[ Winter 2013 ]
When I became the Dean of Harvard School of Public Health four years ago, my goal was that of a good physician: to first do no harm. The School has an amazing legacy of research that has saved the lives and eased the suffering of people all over the world. Its work has kept infants from being infected by the AIDS virus; drawn an easy-to-follow picture of a healthy diet; brought about clean air regulations in American cities; helped humanitarian aid workers work more effectively in fast-moving crises; and transformed ideas and practices across the spectrum of public health. That legacy must always be preserved.
But maintaining the School’s place as public health’s premier research institution is just one of my priorities. I have also focused on translating the School’s science into policies and interventions. This second aim is inseparable from the first. After all, HSPH has been successful at translating research to improve people’s lives primarily because we have developed an impressive scientific base to translate.
In today’s complicated funding landscape, however, both of these institutional aspirations are being challenged. HSPH receives approximately 70 percent of its revenue from sponsored research, primarily from the U.S. government. And while one of my top objectives has been to steer the School toward greater diversification of its revenue sources, much also depends on our strong and committed donor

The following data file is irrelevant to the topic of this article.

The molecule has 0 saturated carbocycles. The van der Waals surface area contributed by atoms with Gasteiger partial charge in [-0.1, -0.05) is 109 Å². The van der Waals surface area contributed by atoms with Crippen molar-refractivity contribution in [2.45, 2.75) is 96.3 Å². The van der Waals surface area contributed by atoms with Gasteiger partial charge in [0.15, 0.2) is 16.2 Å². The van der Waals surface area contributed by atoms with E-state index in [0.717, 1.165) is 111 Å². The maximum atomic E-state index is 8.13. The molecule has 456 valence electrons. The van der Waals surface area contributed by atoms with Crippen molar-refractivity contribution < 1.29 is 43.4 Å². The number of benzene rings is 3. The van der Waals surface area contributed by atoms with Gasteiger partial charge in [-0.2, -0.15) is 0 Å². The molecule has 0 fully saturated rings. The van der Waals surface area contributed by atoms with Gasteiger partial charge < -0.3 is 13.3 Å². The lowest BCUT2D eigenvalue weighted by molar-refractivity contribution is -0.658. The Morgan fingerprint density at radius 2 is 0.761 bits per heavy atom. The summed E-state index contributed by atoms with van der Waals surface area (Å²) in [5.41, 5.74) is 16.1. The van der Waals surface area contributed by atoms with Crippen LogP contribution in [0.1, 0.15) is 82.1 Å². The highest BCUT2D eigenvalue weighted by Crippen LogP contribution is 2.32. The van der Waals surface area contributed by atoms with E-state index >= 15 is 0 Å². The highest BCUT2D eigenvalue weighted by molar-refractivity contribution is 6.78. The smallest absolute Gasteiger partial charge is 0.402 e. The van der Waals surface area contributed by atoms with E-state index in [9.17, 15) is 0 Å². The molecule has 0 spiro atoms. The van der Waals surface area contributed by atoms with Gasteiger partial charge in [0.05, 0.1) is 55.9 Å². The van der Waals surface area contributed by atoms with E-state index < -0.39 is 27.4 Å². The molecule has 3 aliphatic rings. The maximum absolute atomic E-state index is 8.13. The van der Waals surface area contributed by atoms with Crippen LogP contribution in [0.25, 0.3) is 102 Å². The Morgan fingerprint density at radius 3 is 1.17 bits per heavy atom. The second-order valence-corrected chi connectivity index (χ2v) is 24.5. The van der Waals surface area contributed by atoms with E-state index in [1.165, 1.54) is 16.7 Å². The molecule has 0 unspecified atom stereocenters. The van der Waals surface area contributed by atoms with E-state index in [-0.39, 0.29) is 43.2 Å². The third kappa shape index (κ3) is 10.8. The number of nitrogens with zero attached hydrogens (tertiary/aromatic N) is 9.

This issue of Harvard Public Health recognizes the generous contributions of our loyal donors and alumni, who enable us to develop powerful ideas that make the world a healthier place. In the coming year, HSPH will be a pivotal part of an ambitious, University-wide fundraising campaign, with a public launch likely in the fall of 2013.
With your gifts, we can continue to inform and influence everything from individual behaviors to health care systems to government policies. We can continue to convene global leaders from a wide variety of fields. We can continue our rigorous research and effective teaching of today’s and tomorrow’s public health leaders. And as Dean, I will continue to protect and expand the world-class science education and translation that improves the quality of life for all people. I thank all of you for helping make possible our shared mission.
Dean of the Faculty and T & G Angelopoulos Professor of Public Health and International Development,
Harvard School of Public Health